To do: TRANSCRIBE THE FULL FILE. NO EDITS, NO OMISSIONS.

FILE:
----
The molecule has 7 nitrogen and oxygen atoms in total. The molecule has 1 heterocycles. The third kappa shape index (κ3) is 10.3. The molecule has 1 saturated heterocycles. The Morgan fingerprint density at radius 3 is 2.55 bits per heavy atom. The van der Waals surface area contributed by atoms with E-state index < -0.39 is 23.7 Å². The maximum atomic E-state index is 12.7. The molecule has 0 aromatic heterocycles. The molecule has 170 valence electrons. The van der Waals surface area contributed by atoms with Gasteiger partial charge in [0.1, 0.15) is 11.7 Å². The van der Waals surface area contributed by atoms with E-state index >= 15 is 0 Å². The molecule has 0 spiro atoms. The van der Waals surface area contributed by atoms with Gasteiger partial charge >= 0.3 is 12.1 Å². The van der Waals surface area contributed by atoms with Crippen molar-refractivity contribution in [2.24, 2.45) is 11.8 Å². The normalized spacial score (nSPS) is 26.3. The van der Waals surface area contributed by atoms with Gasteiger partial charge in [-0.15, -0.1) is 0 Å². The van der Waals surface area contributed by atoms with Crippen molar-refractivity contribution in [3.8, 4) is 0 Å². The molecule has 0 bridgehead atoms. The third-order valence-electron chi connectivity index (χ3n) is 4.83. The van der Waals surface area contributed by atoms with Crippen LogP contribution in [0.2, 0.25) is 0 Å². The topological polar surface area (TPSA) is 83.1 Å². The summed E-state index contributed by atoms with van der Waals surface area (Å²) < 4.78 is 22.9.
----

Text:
The molecule has 7 nitrogen and oxygen atoms in total. The molecule has 1 heterocycles. The third kappa shape index (κ3) is 10.3. The molecule has 1 saturated heterocycles. The Morgan fingerprint density at radius 3 is 2.55 bits per heavy atom. The van der Waals surface area contributed by atoms with E-state index < -0.39 is 23.7 Å². The maximum atomic E-state index is 12.7. The molecule has 0 aromatic heterocycles. The molecule has 170 valence electrons. The van der Waals surface area contributed by atoms with Gasteiger partial charge in [0.1, 0.15) is 11.7 Å². The van der Waals surface area contributed by atoms with E-state index >= 15 is 0 Å². The molecule has 0 spiro atoms. The van der Waals surface area contributed by atoms with Gasteiger partial charge >= 0.3 is 12.1 Å². The van der Waals surface area contributed by atoms with Crippen molar-refractivity contribution in [2.24, 2.45) is 11.8 Å². The normalized spacial score (nSPS) is 26.3. The van der Waals surface area contributed by atoms with Gasteiger partial charge in [-0.15, -0.1) is 0 Å². The van der Waals surface area contributed by atoms with Crippen molar-refractivity contribution in [3.8, 4) is 0 Å². The molecule has 0 bridgehead atoms. The third-order valence-electron chi connectivity index (χ3n) is 4.83. The van der Waals surface area contributed by atoms with Crippen LogP contribution in [0.2, 0.25) is 0 Å². The topological polar surface area (TPSA) is 83.1 Å². The summed E-state index contributed by atoms with van der Waals surface area (Å²) < 4.78 is 22.9.